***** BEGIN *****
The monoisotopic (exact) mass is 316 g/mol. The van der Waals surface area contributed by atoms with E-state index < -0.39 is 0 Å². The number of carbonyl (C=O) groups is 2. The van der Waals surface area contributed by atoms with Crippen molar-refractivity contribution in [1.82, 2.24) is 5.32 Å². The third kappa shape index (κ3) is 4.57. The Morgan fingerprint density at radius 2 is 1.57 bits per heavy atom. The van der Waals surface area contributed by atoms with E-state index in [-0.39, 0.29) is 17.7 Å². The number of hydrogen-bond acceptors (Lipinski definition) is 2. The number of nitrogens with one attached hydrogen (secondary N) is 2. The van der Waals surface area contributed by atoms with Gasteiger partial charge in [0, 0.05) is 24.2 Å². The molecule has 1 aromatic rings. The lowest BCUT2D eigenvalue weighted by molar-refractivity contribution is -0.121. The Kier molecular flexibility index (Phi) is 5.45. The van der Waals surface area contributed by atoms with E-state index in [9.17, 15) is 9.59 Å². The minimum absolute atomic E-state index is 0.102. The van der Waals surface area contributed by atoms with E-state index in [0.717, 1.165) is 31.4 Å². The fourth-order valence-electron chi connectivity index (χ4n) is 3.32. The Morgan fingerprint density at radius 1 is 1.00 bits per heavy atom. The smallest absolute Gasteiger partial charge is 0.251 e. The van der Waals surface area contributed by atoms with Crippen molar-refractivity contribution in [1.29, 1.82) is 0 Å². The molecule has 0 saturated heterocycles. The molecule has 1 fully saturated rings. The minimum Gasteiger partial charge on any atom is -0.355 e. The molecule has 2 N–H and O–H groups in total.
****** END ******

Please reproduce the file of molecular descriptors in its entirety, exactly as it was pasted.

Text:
The monoisotopic (exact) mass is 316 g/mol. The van der Waals surface area contributed by atoms with E-state index < -0.39 is 0 Å². The number of carbonyl (C=O) groups is 2. The van der Waals surface area contributed by atoms with Crippen molar-refractivity contribution in [1.82, 2.24) is 5.32 Å². The third kappa shape index (κ3) is 4.57. The Morgan fingerprint density at radius 2 is 1.57 bits per heavy atom. The van der Waals surface area contributed by atoms with E-state index in [-0.39, 0.29) is 17.7 Å². The number of hydrogen-bond acceptors (Lipinski definition) is 2. The number of nitrogens with one attached hydrogen (secondary N) is 2. The van der Waals surface area contributed by atoms with Gasteiger partial charge in [0, 0.05) is 24.2 Å². The molecule has 1 aromatic rings. The lowest BCUT2D eigenvalue weighted by molar-refractivity contribution is -0.121. The Kier molecular flexibility index (Phi) is 5.45. The van der Waals surface area contributed by atoms with E-state index in [9.17, 15) is 9.59 Å². The minimum absolute atomic E-state index is 0.102. The van der Waals surface area contributed by atoms with E-state index in [0.717, 1.165) is 31.4 Å². The fourth-order valence-electron chi connectivity index (χ4n) is 3.32. The Morgan fingerprint density at radius 1 is 1.00 bits per heavy atom. The smallest absolute Gasteiger partial charge is 0.251 e. The van der Waals surface area contributed by atoms with Crippen molar-refractivity contribution in [1.29, 1.82) is 0 Å². The molecule has 0 saturated heterocycles. The molecule has 1 fully saturated rings. The minimum Gasteiger partial charge on any atom is -0.355 e. The molecule has 2 N–H and O–H groups in total.